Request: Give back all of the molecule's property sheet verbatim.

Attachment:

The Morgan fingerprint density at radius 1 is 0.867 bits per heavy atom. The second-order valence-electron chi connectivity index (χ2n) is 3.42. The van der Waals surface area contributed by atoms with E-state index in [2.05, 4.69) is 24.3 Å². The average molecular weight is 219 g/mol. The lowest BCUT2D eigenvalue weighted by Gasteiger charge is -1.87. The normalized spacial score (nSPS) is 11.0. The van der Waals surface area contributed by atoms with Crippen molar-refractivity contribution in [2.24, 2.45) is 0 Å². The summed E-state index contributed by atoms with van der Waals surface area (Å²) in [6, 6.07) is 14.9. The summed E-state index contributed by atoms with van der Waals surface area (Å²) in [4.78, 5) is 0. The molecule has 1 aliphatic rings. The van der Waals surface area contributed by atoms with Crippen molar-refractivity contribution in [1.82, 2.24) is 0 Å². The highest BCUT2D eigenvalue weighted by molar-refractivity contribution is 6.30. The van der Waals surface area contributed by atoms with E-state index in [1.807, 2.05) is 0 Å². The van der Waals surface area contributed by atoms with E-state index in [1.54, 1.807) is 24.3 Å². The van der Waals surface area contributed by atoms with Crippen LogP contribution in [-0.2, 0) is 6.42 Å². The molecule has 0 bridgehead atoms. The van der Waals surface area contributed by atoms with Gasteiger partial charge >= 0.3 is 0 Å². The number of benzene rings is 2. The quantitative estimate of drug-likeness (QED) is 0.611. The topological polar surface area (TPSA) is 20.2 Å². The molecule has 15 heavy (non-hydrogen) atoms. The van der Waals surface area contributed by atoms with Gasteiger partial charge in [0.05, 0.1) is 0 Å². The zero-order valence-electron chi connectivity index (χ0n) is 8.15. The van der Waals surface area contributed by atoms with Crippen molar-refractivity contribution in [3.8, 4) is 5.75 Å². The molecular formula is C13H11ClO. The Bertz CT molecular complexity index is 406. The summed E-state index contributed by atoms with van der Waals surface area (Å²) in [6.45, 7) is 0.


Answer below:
The Morgan fingerprint density at radius 1 is 0.867 bits per heavy atom. The second-order valence-electron chi connectivity index (χ2n) is 3.42. The van der Waals surface area contributed by atoms with E-state index in [2.05, 4.69) is 24.3 Å². The average molecular weight is 219 g/mol. The lowest BCUT2D eigenvalue weighted by Gasteiger charge is -1.87. The normalized spacial score (nSPS) is 11.0. The van der Waals surface area contributed by atoms with Crippen molar-refractivity contribution in [2.24, 2.45) is 0 Å². The summed E-state index contributed by atoms with van der Waals surface area (Å²) in [6, 6.07) is 14.9. The summed E-state index contributed by atoms with van der Waals surface area (Å²) in [4.78, 5) is 0. The molecule has 1 aliphatic rings. The van der Waals surface area contributed by atoms with Crippen molar-refractivity contribution in [1.82, 2.24) is 0 Å². The highest BCUT2D eigenvalue weighted by molar-refractivity contribution is 6.30. The van der Waals surface area contributed by atoms with E-state index in [1.807, 2.05) is 0 Å². The van der Waals surface area contributed by atoms with E-state index in [1.54, 1.807) is 24.3 Å². The van der Waals surface area contributed by atoms with Crippen LogP contribution in [-0.2, 0) is 6.42 Å². The molecule has 0 bridgehead atoms. The van der Waals surface area contributed by atoms with Gasteiger partial charge >= 0.3 is 0 Å². The number of benzene rings is 2. The quantitative estimate of drug-likeness (QED) is 0.611. The topological polar surface area (TPSA) is 20.2 Å². The molecule has 15 heavy (non-hydrogen) atoms. The van der Waals surface area contributed by atoms with Gasteiger partial charge in [0.05, 0.1) is 0 Å². The zero-order valence-electron chi connectivity index (χ0n) is 8.15. The van der Waals surface area contributed by atoms with Crippen molar-refractivity contribution in [3.8, 4) is 5.75 Å². The molecular formula is C13H11ClO. The Bertz CT molecular complexity index is 406. The summed E-state index contributed by atoms with van der Waals surface area (Å²) in [6.45, 7) is 0.